Taking risks with health and safety regulations cost British farming businesses almost £350,000 in fines in the year to September 2020.
The latest Health and Safety Executive (HSE) statistics show a significant drop in fatalities in the agriculture industry in the past year, but according to Simon Houghton of Lycetts Risk Management Services, farmers are still taking risks which cost lives and money.
He said: “There have been great strides with regards to health and safety over recent decades, with the number of fatal injuries to workers in agriculture falling by around half since the early 1980s – but we still have a way to go.
“The efforts of farmers to raise the bar in terms of health and safety should certainly be applauded, but there is always a danger that when progress is made, vigilance is relaxed – now is not the time to rest on one’s laurels.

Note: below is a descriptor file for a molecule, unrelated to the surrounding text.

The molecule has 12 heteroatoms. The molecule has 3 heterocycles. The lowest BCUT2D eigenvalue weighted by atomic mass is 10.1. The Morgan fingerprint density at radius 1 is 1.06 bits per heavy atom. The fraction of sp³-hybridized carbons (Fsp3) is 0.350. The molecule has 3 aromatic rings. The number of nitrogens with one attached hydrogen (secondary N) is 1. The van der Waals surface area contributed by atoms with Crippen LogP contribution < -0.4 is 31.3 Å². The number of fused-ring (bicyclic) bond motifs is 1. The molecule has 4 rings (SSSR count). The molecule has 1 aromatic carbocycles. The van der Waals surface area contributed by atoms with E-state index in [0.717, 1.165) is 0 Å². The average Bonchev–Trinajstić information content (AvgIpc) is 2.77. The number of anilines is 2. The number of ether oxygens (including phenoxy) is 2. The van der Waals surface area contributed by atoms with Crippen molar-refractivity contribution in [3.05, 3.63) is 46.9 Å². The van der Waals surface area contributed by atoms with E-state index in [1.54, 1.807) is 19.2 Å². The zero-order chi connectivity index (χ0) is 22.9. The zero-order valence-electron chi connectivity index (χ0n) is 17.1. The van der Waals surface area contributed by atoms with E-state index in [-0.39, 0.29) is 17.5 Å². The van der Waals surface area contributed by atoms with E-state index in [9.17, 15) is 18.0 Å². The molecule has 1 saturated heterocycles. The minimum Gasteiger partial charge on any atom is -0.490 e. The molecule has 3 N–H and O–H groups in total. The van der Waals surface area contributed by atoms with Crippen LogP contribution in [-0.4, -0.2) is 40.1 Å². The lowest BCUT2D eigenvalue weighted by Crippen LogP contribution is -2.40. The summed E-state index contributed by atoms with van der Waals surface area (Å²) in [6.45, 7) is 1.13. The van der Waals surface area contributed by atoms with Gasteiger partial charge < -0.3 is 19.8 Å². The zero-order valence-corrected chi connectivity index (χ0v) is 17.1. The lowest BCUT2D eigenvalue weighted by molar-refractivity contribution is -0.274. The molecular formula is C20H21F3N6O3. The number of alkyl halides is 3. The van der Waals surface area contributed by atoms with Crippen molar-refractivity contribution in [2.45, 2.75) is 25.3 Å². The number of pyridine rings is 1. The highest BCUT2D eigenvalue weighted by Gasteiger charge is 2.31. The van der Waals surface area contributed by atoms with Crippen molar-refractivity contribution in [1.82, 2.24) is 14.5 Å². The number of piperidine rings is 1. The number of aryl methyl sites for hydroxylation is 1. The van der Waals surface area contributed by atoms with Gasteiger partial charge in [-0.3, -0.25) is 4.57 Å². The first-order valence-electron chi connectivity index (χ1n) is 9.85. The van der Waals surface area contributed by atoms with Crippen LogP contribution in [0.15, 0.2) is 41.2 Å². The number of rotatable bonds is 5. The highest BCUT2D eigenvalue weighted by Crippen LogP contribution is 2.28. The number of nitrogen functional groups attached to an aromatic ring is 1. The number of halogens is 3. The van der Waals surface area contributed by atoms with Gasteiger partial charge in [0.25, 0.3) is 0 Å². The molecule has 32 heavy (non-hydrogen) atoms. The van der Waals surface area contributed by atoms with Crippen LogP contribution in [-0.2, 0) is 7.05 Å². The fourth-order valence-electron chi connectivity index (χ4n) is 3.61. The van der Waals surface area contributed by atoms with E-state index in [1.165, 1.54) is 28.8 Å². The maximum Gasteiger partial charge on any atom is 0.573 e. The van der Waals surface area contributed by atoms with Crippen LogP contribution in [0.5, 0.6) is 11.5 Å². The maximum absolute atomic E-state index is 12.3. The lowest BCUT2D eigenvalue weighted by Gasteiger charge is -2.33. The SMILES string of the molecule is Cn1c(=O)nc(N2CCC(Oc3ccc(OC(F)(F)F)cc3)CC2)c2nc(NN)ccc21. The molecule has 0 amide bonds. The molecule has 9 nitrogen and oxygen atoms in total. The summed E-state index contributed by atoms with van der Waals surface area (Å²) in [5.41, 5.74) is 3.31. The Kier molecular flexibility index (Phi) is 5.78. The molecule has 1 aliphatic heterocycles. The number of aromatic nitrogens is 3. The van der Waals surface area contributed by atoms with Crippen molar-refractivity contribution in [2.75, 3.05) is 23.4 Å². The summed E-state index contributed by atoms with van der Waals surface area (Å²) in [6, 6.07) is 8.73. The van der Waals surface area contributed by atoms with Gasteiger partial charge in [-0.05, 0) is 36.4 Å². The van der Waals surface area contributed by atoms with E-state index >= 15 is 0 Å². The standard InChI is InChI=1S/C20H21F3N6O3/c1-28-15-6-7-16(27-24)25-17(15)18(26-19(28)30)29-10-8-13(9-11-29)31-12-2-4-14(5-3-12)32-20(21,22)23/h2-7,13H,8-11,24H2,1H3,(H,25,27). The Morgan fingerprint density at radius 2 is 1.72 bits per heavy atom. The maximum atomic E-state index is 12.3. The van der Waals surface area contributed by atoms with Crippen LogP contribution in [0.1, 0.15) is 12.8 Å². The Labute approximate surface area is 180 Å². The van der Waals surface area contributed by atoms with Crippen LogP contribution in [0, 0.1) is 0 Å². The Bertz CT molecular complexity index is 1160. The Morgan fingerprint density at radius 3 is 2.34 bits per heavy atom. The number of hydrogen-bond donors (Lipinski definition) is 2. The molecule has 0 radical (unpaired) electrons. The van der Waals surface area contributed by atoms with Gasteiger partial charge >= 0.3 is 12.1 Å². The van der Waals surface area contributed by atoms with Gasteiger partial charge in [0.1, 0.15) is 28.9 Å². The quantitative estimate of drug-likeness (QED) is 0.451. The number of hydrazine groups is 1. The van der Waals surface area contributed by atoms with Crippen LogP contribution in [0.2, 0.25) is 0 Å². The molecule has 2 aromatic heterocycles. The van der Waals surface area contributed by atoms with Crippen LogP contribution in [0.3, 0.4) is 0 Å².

“Agriculture’s high fatality rate still significantly outstrips that of other industries, so managing risk better should be a top priority for all farming businesses – no matter the scale or size.
“Health and safety fines remain high and we have seen farmers having to fork out hundreds of thousands of pounds for breaches in the past year.
“We know that time and resources can be scarce for farmers but cutting corners is simply not worth the potential economic hit.”
The latest figures from the HSE show that 21 people were killed in the agriculture, forestry and fishing sector across Britain in 2019/20, which is the lowest number of deaths recorded in the last five years.
Mr Houghton said risk-taking is an underlying problem in the agricultural industry, with the fatal injury rate for over-65s nearly six times that of young workers.
He added: “Many farmers are working well past their retirement age, with little to no help, so physically, and cognitively, they are put under a lot of strain.
“These factors mean they may not appropriately assess or mitigate risks.”
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